I still only partially understand why it has always proved to be impossible for photographers to organize when faced with threats to their livelihood, whether they are lower percentages, a loss of rights, or any of the other travails that have plagued the photo industry in the last decade or so. I realize that photographers for the most part are people who prefer not to join organizations, who like working by themselves, who are creative and unpredictable, who are competitive, and who are often cynical and suspicious. In fact it’s all of these qualities that endear them to me, and that, when you get right down to it, I share. However, having understood that, there are other creatives who have many similar qualities but who still join with their fellow workers to present a unified front in defense of their professional needs. The recent negotiations in Hollywood between the writers and producers are a good example. They may not have been totally successful for the writers, but the film companies certainly took them seriously, and are likely to proceed with much more caution in the future based on this experience.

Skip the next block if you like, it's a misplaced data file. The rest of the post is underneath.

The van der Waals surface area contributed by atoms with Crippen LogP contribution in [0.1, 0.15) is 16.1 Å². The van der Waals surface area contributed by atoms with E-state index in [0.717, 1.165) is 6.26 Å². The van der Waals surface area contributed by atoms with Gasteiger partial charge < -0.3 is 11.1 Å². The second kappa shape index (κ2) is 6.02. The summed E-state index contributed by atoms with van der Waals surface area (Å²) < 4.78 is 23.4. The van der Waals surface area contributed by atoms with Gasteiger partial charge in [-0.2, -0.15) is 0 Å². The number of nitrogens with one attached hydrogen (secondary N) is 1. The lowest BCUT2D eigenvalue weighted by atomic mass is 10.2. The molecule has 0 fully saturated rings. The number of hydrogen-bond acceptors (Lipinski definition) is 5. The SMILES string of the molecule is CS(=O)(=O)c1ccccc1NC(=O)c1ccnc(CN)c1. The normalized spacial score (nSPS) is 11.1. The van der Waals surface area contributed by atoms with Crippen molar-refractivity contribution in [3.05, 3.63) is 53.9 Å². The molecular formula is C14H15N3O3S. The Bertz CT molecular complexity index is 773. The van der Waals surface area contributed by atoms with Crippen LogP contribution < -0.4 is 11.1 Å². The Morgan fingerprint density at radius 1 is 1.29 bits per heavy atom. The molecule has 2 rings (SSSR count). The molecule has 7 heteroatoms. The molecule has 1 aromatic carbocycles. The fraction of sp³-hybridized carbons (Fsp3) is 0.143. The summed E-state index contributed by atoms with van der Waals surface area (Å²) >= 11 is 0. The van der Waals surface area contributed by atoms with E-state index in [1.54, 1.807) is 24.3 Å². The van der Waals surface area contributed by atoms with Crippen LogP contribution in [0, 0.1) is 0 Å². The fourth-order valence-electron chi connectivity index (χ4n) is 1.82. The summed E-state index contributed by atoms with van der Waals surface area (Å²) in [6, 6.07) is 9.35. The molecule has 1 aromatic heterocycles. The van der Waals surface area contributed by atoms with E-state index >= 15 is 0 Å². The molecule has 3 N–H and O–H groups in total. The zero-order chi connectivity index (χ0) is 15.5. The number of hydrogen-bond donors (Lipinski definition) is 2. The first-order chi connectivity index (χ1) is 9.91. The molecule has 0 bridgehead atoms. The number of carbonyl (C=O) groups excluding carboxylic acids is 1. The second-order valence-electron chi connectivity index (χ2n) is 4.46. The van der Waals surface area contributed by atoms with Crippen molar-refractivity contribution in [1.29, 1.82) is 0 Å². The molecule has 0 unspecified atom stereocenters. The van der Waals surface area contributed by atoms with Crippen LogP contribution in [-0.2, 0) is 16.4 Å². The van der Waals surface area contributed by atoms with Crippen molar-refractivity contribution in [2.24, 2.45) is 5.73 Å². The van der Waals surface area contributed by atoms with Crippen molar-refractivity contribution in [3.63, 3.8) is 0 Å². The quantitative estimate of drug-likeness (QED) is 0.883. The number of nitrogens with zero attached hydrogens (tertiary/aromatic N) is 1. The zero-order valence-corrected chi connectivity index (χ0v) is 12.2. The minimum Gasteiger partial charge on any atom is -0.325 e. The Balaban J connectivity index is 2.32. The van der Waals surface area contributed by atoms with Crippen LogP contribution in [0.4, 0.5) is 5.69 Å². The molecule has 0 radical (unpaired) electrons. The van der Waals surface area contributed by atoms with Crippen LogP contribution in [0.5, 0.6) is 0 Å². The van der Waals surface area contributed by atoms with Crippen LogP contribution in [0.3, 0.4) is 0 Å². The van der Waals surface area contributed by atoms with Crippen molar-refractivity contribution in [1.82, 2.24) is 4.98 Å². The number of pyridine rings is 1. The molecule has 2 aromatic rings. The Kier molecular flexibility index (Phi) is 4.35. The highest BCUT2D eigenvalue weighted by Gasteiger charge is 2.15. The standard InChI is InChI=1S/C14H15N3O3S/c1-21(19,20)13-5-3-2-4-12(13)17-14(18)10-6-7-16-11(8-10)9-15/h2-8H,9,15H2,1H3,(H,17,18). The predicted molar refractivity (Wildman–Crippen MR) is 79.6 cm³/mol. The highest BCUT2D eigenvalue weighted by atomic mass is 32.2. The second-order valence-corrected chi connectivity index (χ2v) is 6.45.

So why is it that traditionally photographers have been incapable of uniting in a common cause. I understand the legal reasons as a result of help from Nancy Wolff. Every photographer is regarded under the law as an independent contractor, and if a group of independent contractors try and force collective agreements this falls foul of the anti-trust laws. Although I understand this it still seems to me to be a perversion of the intent of those laws. But there must be ways for photographers to protect their common interests and not have the Justice Department do a Microsoft on them. I think that we are seeing a movement afoot that might do just that. Remarkably it may be in the form of photographers’ cooperatives.